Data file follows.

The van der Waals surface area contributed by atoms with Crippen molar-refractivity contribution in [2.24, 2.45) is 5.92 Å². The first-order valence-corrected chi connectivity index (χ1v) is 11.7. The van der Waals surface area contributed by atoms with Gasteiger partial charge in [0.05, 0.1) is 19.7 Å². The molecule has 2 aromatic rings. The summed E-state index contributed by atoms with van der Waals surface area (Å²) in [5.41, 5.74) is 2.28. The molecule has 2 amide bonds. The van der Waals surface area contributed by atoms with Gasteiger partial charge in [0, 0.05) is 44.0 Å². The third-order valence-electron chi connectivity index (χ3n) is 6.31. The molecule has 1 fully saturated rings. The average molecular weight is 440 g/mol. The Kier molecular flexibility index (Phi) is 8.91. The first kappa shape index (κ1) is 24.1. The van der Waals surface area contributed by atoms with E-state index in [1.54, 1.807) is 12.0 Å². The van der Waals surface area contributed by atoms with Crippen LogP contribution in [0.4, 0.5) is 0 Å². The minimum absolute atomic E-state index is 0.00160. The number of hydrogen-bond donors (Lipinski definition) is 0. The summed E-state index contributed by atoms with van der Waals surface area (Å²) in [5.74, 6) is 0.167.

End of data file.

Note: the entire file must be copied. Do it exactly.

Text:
The van der Waals surface area contributed by atoms with Crippen molar-refractivity contribution in [2.24, 2.45) is 5.92 Å². The first-order valence-corrected chi connectivity index (χ1v) is 11.7. The van der Waals surface area contributed by atoms with Gasteiger partial charge in [0.05, 0.1) is 19.7 Å². The molecule has 2 aromatic rings. The summed E-state index contributed by atoms with van der Waals surface area (Å²) in [5.41, 5.74) is 2.28. The molecule has 2 amide bonds. The van der Waals surface area contributed by atoms with Gasteiger partial charge in [0, 0.05) is 44.0 Å². The third-order valence-electron chi connectivity index (χ3n) is 6.31. The molecule has 1 fully saturated rings. The average molecular weight is 440 g/mol. The Kier molecular flexibility index (Phi) is 8.91. The first kappa shape index (κ1) is 24.1. The van der Waals surface area contributed by atoms with E-state index in [1.54, 1.807) is 12.0 Å². The van der Waals surface area contributed by atoms with Crippen LogP contribution in [0.4, 0.5) is 0 Å². The minimum absolute atomic E-state index is 0.00160. The number of hydrogen-bond donors (Lipinski definition) is 0. The summed E-state index contributed by atoms with van der Waals surface area (Å²) in [5.74, 6) is 0.167.